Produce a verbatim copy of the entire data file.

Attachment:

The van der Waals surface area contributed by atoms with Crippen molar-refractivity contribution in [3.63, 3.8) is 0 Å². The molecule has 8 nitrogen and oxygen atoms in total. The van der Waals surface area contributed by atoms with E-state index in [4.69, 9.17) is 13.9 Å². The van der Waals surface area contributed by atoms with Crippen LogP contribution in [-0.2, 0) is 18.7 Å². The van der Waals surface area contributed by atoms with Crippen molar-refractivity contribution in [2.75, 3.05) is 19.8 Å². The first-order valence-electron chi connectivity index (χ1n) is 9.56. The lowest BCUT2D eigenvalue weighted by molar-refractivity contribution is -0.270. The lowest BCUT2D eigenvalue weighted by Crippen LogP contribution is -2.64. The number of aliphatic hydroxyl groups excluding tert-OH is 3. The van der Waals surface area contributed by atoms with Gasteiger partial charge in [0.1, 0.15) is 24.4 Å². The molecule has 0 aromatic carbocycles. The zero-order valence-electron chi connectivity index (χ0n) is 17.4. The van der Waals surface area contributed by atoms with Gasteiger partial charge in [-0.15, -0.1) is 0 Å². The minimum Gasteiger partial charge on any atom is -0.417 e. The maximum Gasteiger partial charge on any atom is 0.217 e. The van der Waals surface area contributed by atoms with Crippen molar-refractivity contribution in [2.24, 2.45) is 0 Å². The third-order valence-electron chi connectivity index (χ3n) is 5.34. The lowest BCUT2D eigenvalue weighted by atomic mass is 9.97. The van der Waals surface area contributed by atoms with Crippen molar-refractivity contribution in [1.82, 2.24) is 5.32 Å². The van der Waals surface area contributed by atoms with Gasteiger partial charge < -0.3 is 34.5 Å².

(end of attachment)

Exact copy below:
The van der Waals surface area contributed by atoms with Crippen molar-refractivity contribution in [3.63, 3.8) is 0 Å². The molecule has 8 nitrogen and oxygen atoms in total. The van der Waals surface area contributed by atoms with E-state index in [4.69, 9.17) is 13.9 Å². The van der Waals surface area contributed by atoms with Crippen LogP contribution in [-0.2, 0) is 18.7 Å². The van der Waals surface area contributed by atoms with Crippen molar-refractivity contribution in [2.75, 3.05) is 19.8 Å². The first-order valence-electron chi connectivity index (χ1n) is 9.56. The lowest BCUT2D eigenvalue weighted by molar-refractivity contribution is -0.270. The lowest BCUT2D eigenvalue weighted by Crippen LogP contribution is -2.64. The number of aliphatic hydroxyl groups excluding tert-OH is 3. The van der Waals surface area contributed by atoms with Gasteiger partial charge in [0.1, 0.15) is 24.4 Å². The molecule has 0 aromatic carbocycles. The zero-order valence-electron chi connectivity index (χ0n) is 17.4. The van der Waals surface area contributed by atoms with Gasteiger partial charge in [-0.15, -0.1) is 0 Å². The minimum Gasteiger partial charge on any atom is -0.417 e. The maximum Gasteiger partial charge on any atom is 0.217 e. The van der Waals surface area contributed by atoms with Crippen molar-refractivity contribution in [2.24, 2.45) is 0 Å². The third-order valence-electron chi connectivity index (χ3n) is 5.34. The lowest BCUT2D eigenvalue weighted by atomic mass is 9.97. The van der Waals surface area contributed by atoms with Crippen molar-refractivity contribution in [1.82, 2.24) is 5.32 Å². The van der Waals surface area contributed by atoms with Gasteiger partial charge < -0.3 is 34.5 Å².